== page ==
Village Power Hybrids

Simulation Models for Options Analysis

AC B u s DC B u s Rectifier Inverter Dump Load Diesel Battery Bank Load losses losses Wind PV losses losses Bio-Power µµµµ-Turbines Fuel Cell Wind µµµµ-Hydro Rate Structure

(27)
(28)
(29)
(30)

Renewable Resource

(31)
(32)

Renewable Resource

(33)

Arbitrary plant site

Renewable Resource

(34)

Integration of Resource, T&D,

and Technology Options Analysis

Automated siting knowing resource

availability, T&D investments and constraints

Evaluation of “solar outage” effects

Stand-alone, hybrid, or grid connection?

Transparent Options Analysis

(35)

Village Power Systems

Lessons Learned

Institutional Aspects

Partnering

Maintenance

Tariff design (grid systems)

Tariff design (stand-alone systems)

Development coordination

Planning tools

Economics

Language

Pilot Project Characteristics

PerformanceEnergy efficiencyQuality of ServiceReplication mind-setOne-of-a-kind demonstrationsLoadsDiesel retrofitsPerformance monitoringBuy-dow n

Im plem entation Process

Political w ill

Duration

Com m ercial replication

Needs-drive approach

Local Adm inistration

Technology & D evelopm ent N eeds

H ybrid system sC ontrolsLightning/corrosionM etersR esource dataIntegrators/packaged system s

(36)

• Nothing is maintenance-free. A maintenance support infrastructure must be established and nurtured from the very conception of a

project.

• Repairing equipment in remote locations is difficult and expensive. Multiple systems in a region are required to develop and sustain a cost-effective support infrastructure.

• Retrofitting expensive hybrid power systems in a village without first addressing end-use appliances, metering and switches is a mistake. • Hybrids have large swings in short-run marginal costs. Tariff

structures or load management can be important tools.

• In pilot projects, robustness and reliability are more important than energy conversion efficiency.

Hybrid Power Systems

Lessons Learned

(37)

• Resist the temptation to field the “latest and greatest” until it has been thoroughly tested under controlled conditions.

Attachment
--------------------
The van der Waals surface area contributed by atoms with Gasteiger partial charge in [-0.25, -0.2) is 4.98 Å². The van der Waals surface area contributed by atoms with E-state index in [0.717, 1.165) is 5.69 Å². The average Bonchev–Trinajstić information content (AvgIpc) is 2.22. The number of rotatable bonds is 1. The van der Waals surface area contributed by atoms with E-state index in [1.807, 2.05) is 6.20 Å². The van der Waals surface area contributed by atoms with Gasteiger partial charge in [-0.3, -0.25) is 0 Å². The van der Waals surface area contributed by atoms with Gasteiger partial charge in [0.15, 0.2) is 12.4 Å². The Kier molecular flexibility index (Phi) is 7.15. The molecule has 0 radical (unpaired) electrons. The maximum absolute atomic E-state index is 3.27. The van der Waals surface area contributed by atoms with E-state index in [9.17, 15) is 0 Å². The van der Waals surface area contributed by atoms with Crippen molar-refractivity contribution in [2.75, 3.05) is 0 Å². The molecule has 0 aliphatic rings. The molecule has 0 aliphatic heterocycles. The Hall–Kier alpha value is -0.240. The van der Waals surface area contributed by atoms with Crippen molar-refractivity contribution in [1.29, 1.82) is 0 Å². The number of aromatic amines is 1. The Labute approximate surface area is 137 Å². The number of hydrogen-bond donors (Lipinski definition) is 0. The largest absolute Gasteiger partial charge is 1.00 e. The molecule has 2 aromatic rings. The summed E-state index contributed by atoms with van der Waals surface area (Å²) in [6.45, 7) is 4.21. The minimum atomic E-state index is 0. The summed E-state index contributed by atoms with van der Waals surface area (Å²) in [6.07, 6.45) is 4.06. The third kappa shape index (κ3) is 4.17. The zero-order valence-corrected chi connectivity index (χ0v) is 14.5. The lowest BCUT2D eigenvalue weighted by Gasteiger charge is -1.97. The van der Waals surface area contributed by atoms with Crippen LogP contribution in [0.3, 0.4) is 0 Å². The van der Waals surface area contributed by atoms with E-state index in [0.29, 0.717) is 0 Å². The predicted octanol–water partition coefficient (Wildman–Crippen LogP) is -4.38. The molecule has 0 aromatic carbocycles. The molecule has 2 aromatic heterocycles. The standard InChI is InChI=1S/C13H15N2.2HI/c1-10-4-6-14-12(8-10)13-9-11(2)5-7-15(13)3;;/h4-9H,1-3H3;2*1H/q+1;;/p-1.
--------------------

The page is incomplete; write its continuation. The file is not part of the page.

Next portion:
• The transition from the pilot phase to commercial replication can be difficult. The more the pilot project can be set up to look and act like a business, the easier the transition.

• It is often more economic to install a new, appropriately sized diesel than to use the existing, oversized, poorly maintained one.

• There is no substitute to a dedicated, influential, local champion. • The time from initial interest in renewables to commercial

replication takes 4-6 years, in a positive institutional climate. • Hybrid systems are a potentially significant solution to rural ac

electricity needs, but further technology development, systems integration, simplification, and industry expansion will be required.

Hybrid Power Systems

Lessons Learned

(38)

Technology - 25 years of research - manufacturing expansion Financing - IFC (SDC, REEF) - W.B. country loans

- UNDP development assistance - GEF environmental buy-downs - Foundations

- Private Investors - Country $$

Keys to Commercial Success

Billions

Cost-Effective

Applications

In-Country

Marketing Distribution Sales/Financing Service Maintenance Revenue collection INFRASTRUCTURE Joint Ventures ---Integrated Applications Products ---Training Standards

A large enough quantity of equipment, in a geographically tight

(39)

Retailers, Individual Entrepreneurs (manufacturer-linked?)

“McSolar” (Franchise Model)

Traditional Rural Electric Cooperatives (member owned)

Local or Municipal Power Association

Rural Energy Service Companies (very small to very large)

National Utility – Diesel Group

Non-Government and Private Voluntary Organizations

Figure

Updating...

References

Updating...

Related subjects :